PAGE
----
Article Text

Individual and combined contributions of age-specific and sex-specific pulse pressure and brachial-ankle pulse wave velocity to the risk of new-onset diabetes mellitus
  1. Yuntao Wu1,
  2. Xu Han2,
  3. Jingli Gao1,
  4. Yanxiu Wang1,
  5. Chenrui Zhu1,
  6. Zhe Huang1,
  7. Aijun Xing1,
  8. Shuohua Chen1,
  9. Yihan Ma1,
  10. Mengyi Zheng2,
  11. Qian Liu1,
  12. Yaohua Tian3,
  13. Shouling Wu1
  1. 1Department of Cardiology, Kailuan General Hospital, North China University of Science and Technology, Tangshan, China
  2. 2Graduate School, North China University of Science and Technology, Tangshan, China
  3. 3Department of Maternal and Child Health, School of Public Health, Tongji Medical College, Huazhong University of Science and Technology, Wuhan, China
  1. Correspondence to Dr Shouling Wu; drwusl{at}; Dr Yaohua Tian; yaohua_tian{at}


Introduction We aimed to investigate the individual and combined effects of age-specific and sex-specific pulse pressure (PP) and brachial-ankle pulse wave velocity (baPWV) on the incidence of new-onset diabetes mellitus.

Research design and methods Participants in the Kailuan study cohort who were ≥20 years old, participated in follow-up assessments and underwent baPWV measurements in 2010–2011, 2012–2013, and 2014–2015 were studied. The participants were allocated to four groups according to their PP and baPWV status, each categorized as high or normal, according to age-specific and sex-specific median values. Cox proportional hazards models were used to explore the individual and combined effects of PP and baPWV on the incidence of diabetes mellitus.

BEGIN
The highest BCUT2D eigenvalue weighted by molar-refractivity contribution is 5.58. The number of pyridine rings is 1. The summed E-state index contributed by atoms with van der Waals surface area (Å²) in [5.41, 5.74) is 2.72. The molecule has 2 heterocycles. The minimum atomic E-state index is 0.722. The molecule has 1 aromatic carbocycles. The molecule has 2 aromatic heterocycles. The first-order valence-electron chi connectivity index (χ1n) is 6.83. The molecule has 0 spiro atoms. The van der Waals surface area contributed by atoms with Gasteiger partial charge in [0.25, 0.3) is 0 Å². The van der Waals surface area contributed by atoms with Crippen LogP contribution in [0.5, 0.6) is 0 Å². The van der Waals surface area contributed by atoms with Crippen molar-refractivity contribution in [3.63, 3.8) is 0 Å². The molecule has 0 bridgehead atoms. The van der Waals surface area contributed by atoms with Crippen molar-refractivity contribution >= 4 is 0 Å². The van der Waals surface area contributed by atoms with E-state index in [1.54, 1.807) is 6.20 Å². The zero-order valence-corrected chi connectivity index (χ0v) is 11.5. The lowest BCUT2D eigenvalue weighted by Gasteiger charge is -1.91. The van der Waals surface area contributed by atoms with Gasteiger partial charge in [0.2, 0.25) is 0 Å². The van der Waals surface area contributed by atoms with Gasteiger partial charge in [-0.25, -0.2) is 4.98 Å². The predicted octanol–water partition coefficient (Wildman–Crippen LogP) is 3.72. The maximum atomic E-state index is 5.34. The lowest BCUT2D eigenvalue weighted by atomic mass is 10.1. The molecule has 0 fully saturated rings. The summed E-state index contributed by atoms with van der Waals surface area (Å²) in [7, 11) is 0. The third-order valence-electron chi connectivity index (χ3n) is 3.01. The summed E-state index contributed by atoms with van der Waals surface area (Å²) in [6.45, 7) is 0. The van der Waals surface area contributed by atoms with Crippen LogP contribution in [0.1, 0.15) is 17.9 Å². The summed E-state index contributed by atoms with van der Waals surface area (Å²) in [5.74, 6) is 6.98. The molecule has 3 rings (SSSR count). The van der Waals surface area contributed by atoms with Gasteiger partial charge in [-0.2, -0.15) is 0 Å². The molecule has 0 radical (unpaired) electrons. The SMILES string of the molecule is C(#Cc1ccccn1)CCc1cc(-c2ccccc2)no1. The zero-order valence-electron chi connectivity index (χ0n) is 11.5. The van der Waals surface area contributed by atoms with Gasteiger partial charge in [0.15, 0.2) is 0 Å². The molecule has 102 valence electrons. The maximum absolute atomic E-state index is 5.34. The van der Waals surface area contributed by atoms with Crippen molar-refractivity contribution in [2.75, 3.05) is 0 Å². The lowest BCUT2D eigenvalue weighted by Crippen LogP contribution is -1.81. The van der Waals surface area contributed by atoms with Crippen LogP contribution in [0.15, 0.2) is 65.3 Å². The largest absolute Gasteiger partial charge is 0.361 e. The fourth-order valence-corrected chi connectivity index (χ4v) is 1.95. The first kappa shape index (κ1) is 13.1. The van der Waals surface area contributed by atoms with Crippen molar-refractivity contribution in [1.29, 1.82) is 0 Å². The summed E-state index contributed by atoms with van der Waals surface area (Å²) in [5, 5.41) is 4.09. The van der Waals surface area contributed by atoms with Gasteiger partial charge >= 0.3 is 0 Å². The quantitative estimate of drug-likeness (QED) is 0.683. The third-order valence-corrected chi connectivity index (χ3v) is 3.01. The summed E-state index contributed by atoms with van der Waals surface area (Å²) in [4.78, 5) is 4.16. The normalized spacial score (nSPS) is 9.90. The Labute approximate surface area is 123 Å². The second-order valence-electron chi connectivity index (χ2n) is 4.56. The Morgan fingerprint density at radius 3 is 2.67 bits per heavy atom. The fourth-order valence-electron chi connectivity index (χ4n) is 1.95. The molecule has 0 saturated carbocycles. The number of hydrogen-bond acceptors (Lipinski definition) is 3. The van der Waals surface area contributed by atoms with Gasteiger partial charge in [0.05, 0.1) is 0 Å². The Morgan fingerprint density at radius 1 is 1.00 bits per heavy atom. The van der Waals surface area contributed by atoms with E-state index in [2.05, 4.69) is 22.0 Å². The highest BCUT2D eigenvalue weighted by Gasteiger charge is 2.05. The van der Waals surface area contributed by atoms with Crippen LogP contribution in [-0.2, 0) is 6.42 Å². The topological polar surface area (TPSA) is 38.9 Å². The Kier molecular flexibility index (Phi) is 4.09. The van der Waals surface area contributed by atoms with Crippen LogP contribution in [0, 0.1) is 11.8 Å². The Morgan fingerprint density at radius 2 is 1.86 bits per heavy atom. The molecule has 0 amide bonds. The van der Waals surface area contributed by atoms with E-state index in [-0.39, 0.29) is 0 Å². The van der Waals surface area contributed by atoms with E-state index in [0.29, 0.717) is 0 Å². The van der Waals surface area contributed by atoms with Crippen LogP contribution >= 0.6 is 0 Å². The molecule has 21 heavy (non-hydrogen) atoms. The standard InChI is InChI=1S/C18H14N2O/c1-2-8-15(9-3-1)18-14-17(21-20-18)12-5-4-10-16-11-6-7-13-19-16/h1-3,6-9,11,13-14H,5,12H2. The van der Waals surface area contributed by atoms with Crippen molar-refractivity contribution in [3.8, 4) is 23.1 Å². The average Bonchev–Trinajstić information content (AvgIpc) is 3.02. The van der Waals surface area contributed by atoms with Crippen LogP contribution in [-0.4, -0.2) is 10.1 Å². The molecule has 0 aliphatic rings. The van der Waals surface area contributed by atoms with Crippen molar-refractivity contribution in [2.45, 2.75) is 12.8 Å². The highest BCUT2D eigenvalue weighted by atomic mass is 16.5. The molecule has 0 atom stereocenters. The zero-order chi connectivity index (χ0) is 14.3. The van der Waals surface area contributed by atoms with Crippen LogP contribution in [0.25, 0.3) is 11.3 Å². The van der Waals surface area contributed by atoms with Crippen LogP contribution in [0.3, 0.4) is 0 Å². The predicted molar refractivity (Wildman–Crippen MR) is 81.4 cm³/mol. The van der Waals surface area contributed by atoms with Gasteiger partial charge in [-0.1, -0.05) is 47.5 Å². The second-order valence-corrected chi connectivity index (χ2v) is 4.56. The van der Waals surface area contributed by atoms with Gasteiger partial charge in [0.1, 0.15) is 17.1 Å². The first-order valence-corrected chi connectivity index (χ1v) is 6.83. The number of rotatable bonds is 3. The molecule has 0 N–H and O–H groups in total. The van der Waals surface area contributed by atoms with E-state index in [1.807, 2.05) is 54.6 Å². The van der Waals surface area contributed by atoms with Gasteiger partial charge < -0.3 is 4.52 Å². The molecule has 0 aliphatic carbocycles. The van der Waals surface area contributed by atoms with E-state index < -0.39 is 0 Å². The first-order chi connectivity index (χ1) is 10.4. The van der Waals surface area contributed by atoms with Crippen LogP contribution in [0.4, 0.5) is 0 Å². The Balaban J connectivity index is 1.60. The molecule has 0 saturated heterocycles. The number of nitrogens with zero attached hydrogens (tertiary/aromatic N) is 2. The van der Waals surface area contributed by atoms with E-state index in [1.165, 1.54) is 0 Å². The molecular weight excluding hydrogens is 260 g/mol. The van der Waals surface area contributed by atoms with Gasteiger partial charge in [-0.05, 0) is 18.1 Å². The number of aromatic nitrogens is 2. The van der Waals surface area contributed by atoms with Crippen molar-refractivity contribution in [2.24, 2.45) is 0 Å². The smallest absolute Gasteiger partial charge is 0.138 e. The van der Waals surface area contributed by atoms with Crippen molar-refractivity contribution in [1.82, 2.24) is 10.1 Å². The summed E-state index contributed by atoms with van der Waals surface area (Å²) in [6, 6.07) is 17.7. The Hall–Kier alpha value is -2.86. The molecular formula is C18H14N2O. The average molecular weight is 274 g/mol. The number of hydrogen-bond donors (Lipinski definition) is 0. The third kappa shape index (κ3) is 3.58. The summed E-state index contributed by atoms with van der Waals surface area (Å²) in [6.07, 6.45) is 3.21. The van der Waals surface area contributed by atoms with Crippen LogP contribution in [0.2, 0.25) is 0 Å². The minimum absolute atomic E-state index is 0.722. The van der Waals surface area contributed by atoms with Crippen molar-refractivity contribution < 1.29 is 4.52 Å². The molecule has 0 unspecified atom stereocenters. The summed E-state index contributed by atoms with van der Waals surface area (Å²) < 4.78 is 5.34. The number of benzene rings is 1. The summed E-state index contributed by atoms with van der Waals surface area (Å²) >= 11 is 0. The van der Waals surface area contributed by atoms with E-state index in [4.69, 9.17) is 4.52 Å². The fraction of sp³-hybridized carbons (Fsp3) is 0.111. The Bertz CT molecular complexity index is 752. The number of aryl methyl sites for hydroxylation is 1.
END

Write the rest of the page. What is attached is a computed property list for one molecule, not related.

Results There were 18 619 participants who were followed for 4.27±1.91 years. A total of 877 new cases of diabetes were identified, and the incidence density was 11.03/1000 per year. Using the normal PP and normal baPWV group as the reference group, the multivariable-adjusted HRs and 95% CIs for diabetes mellitus in the high PP and high baPWV groups were 1.08 (0.93 to 1.25) and 1.64 (1.41 to 1.90), respectively. Compared with the normal PP/baPWV group, the HR and 95% CI for diabetes in the normal PP/high baPWV, the high PP/normal baPWV, and high PP/baPWV groups were 1.66 (1.35 to 2.05), 1.09 (0.86 to 1.37), and 1.74 (1.43 to 2.13), respectively.

Conclusions High baPWV was independently associated with a higher risk of diabetes mellitus, and individuals with both high baPWV and high PP were at a still higher risk of diabetes mellitus.

  • diabetes mellitus
  • type 2

Data availability statement

No data are available. Proposals for collaborative research can be submitted to Wu(

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Significance of this study

What is already known about this subject?

  • Pulse pressure (PP) is an independent predictor of new-onset diabetes in hypertensive individuals.

  • Brachial-ankle pulse wave velocity (baPWV) is positively associated with the risk of new-onset diabetes.

What are the new findings?